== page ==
Consider it a luxury. As a particular technology matures and becomes widely accepted, a new set of challenges emerge. Such is the case for the smart grid, which is passing the point of being a novelty and entering the realm of accepted practice.
Gone are the days when the thought of wind power in some far-off land was strictly a quaint endeavor. Tourists will always have their photo ops of rustic windmills on the farm in Holland or rural Kansas, for that matter.
The owners of Swauk Creek Ranch, a privately owned 3,865-acre reserve in Kittitas County, Wa., have partnered with Seattle-based energy and facility services firm McKinstry to develop and construct five wind turbines that will generate electricity for consumption in Kittitas County.
If wind- and solar-generated electricity are changing the way we look at our relationship to the grid, the transformation is only visible when the sources of that generation are in full force or, more specifically, when the gusts are strong and the sun is high.
The world’s cumulative solar photovoltaic (PV) electricity capacity surpassed 100 gigawatts (GW) in 2012, achieving just more than 101 GW, according to market figures from the European Photovoltaic Industry Association (EPIA).
Walmart President and CEO Mike Duke announced the company’s next step on the path to achieving its goal of being supplied 100 percent by renewable energy. Unveiled at Walmart’s Global Sustainability Milestone Meeting, the company committed to achieving the following by Dec. 31, 2020:
U.S. Department of Energy (DOE) Secretary Steven Chu recently announced that 13 major U.S. employers and eight stakeholder groups have joined the new Workplace Charging Challenge to help expand access to workplace charging stations for workers driving plug-in electric vehicles (PEVs).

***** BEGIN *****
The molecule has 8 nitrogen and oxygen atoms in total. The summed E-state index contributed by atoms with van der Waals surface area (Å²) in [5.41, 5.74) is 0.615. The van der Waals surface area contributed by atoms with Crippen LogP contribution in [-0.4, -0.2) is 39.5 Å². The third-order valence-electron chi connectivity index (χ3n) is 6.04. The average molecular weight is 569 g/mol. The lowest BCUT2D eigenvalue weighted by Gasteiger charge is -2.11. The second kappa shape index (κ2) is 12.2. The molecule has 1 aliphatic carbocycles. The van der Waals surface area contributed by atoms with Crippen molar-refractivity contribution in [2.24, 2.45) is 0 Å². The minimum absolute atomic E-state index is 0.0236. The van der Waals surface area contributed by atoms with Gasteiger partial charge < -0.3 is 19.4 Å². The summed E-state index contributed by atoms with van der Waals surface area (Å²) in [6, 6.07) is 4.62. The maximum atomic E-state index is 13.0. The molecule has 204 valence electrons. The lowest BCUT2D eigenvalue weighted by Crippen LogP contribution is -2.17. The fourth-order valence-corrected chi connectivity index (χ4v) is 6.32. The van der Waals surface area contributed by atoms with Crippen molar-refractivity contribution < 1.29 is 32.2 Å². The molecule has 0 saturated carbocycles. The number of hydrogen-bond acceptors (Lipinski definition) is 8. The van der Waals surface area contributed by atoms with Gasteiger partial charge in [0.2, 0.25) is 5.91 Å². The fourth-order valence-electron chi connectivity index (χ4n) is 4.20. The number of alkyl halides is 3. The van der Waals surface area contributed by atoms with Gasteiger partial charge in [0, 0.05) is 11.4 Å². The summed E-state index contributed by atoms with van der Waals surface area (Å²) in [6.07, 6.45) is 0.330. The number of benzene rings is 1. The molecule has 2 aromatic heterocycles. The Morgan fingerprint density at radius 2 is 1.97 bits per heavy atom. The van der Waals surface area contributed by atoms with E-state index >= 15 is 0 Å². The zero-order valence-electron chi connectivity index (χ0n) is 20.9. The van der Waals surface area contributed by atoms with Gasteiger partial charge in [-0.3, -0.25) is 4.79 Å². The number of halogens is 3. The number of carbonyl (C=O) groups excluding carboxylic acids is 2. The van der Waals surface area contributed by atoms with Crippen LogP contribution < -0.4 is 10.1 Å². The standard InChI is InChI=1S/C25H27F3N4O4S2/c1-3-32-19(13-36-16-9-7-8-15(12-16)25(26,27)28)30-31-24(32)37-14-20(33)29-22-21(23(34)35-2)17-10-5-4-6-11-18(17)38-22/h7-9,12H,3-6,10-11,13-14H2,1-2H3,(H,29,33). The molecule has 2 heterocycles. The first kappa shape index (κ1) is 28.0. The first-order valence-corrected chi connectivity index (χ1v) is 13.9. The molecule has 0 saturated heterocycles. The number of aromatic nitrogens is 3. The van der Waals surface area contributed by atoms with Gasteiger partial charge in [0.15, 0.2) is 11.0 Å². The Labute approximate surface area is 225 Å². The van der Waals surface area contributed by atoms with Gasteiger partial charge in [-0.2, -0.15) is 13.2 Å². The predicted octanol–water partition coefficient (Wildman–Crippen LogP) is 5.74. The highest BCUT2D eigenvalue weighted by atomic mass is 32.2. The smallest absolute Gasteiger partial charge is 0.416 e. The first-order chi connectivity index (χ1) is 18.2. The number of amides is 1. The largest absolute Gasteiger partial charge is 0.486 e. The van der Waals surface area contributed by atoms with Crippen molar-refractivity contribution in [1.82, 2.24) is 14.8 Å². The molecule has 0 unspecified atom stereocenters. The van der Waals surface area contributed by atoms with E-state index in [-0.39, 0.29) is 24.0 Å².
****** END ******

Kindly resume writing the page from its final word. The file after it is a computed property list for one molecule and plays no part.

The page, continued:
The fifth annual Sylvania Socket Survey from Osram Sylvania finds that consumers are adjusting to new legislation and energy-efficient lighting options, with about half saying that they plan to switch to new lighting technologies.
In these times of rapidly changing technologies and consumer needs, industries must react with agility. Two of the electrical industry’s biggest heavyweights launched divisions and services in an effort to evolve with the times.
The fire alarm systems industry has changed considerably over the years. Many old-timers can remember a fire alarm system that only detected a fire and sounded an alarm. Nonfire alarm systems did not interface with these fire alarm systems.
As recent storms have proven, extreme weather conditions threaten lives, disrupt the economy, and devastate electric generation, transmission and distribution systems, often resulting in very long power outages.
As the result of the rapid expansion of smart grid and advanced meter infrastructure, many utilities around the country are replacing existing meters with new solid-state smart meters and two-way communication devices. These new systems offer significant benefits to the consumer and utility.
According to the National Alliance for Advanced Battery Technology, the confluence of powerful trends underway across the nation’s electrical-energy system is driving the need for a drastically different approach to managing the grid system in the 21st century.